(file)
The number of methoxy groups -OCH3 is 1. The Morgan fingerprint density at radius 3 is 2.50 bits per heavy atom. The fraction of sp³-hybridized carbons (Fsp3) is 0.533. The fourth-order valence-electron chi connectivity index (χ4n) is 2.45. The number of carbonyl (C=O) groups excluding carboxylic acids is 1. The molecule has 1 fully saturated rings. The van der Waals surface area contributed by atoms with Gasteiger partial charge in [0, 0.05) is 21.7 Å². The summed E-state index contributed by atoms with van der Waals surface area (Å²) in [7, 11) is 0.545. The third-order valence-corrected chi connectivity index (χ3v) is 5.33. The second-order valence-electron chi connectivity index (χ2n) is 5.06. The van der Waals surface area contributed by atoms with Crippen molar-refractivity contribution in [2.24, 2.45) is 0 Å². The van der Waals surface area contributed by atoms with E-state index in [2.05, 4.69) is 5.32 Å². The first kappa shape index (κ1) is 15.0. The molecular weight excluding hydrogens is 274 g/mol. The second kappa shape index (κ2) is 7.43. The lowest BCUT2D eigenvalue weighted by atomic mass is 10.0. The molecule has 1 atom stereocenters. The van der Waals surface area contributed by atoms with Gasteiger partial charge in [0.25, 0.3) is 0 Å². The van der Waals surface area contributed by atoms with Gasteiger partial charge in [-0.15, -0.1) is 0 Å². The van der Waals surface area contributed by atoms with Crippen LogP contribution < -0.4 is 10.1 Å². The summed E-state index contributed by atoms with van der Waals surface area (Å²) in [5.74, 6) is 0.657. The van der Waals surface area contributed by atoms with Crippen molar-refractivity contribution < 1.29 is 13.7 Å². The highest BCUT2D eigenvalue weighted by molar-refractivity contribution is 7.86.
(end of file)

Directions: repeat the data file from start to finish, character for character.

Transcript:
The number of methoxy groups -OCH3 is 1. The Morgan fingerprint density at radius 3 is 2.50 bits per heavy atom. The fraction of sp³-hybridized carbons (Fsp3) is 0.533. The fourth-order valence-electron chi connectivity index (χ4n) is 2.45. The number of carbonyl (C=O) groups excluding carboxylic acids is 1. The molecule has 1 fully saturated rings. The van der Waals surface area contributed by atoms with Gasteiger partial charge in [0, 0.05) is 21.7 Å². The summed E-state index contributed by atoms with van der Waals surface area (Å²) in [7, 11) is 0.545. The third-order valence-corrected chi connectivity index (χ3v) is 5.33. The second-order valence-electron chi connectivity index (χ2n) is 5.06. The van der Waals surface area contributed by atoms with Crippen molar-refractivity contribution in [2.24, 2.45) is 0 Å². The van der Waals surface area contributed by atoms with E-state index in [2.05, 4.69) is 5.32 Å². The first kappa shape index (κ1) is 15.0. The molecular weight excluding hydrogens is 274 g/mol. The second kappa shape index (κ2) is 7.43. The lowest BCUT2D eigenvalue weighted by atomic mass is 10.0. The molecule has 1 atom stereocenters. The van der Waals surface area contributed by atoms with Gasteiger partial charge in [0.25, 0.3) is 0 Å². The van der Waals surface area contributed by atoms with Gasteiger partial charge in [-0.15, -0.1) is 0 Å². The van der Waals surface area contributed by atoms with Crippen LogP contribution < -0.4 is 10.1 Å². The summed E-state index contributed by atoms with van der Waals surface area (Å²) in [5.74, 6) is 0.657. The van der Waals surface area contributed by atoms with Crippen molar-refractivity contribution < 1.29 is 13.7 Å². The highest BCUT2D eigenvalue weighted by molar-refractivity contribution is 7.86.